On 7/16/14, 3:22 AM, bearophile wrote:
Andrei Alexandrescu:
http://www.reddit.com/r/programming/comments/2aruaf/dconf_2014_keynote_high_performance_code_using_d/


Despite Walter is used to "pipeline programming", so the next step is to
also handle failures and off-band messages in a functional way (without
exceptions and global error values) with two "parallel pipelines", here
named "Railway-Oriented Programming". This is one of the simplest
introductions (and he can skip the slides 19-53) that I have found of
this topic (that in the Haskell community is explained on the base of
monads):

http://www.slideshare.net/ScottWlaschin/railway-oriented-programming

Just read the slides, very interesting. I think it would be interesting to experiment with an Expected!T that holds an Algebraic!(T, Exception) as state, and a template like this (warning no slides no understanding, this is very sketchy):

template bind(alias fun) { ... }

such that given a function e.g.

int fun(string a, double b);

bind!fun is this function:

Expected!int bind!fun(Expected!string a, Expected!double b) {
  if (a.sux || b.sux) return composeExceptions(a, b);
  return fun(a.rox, b.rox);
}

There would also be bindNothrow:

Expected!int bindNothrow!fun(Expected!string a, Expected!double b) {
  if (a.sux || b.sux) return composeExceptions(a, b);
  try return fun(a.rox, b.rox);
  catch (Exception e) return e;
}

In Bugzilla there are already requests for some Railway-Oriented
Programming:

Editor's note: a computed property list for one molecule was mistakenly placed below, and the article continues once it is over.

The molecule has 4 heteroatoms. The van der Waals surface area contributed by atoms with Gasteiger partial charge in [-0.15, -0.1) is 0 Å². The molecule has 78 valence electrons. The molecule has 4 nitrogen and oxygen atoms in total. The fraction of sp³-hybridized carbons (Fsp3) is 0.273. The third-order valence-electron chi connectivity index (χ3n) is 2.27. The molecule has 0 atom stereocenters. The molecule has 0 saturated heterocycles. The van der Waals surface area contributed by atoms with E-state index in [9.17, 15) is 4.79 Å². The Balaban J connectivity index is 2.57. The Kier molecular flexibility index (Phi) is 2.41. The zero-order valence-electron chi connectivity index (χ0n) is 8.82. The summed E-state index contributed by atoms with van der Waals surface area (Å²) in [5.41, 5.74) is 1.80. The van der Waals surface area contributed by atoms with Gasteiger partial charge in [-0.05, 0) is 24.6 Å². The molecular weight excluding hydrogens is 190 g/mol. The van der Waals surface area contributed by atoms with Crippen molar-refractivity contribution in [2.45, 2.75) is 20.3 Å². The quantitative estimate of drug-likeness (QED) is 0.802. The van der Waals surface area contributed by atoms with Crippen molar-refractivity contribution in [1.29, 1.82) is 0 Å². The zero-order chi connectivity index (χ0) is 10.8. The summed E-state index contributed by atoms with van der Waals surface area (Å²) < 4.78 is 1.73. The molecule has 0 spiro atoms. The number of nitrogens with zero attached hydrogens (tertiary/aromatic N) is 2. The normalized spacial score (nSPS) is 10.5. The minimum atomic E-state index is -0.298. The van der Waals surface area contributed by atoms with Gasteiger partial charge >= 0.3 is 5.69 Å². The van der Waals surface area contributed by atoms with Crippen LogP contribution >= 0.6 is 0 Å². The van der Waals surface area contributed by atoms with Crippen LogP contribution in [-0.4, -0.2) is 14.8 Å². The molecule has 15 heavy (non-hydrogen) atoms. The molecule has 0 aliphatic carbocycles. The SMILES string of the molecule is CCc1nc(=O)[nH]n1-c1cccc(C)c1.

https://issues.dlang.org/show_bug.cgi?id=6840

Nice, but I think we need Expected!T in addition to Nullable!T.

https://issues.dlang.org/show_bug.cgi?id=6843

This is not good; trying to see if conversion would succeed is almost as much work as doing it. We need a

Expected!To tryTo(From, To)(From source);

which produces the error but doesn't throw it.

I think no language extensions are needed for such kind of programming,

Agreed.

but of course built-in tuple syntax and basic forms of pattern matching
in switch (https://d.puremagic.com/issues/show_bug.cgi?id=596 ) improve
the syntax and make the code more handy, handy enough to push more D
programmers in using it.

No :o).

For some examples of those things in a system language, this page shows
some little examples of functional syntax for Rust:
http://science.raphael.poss.name/rust-for-functional-programmers.html

We, too, could use a couple of full-time library designers on the roster...


Andrei


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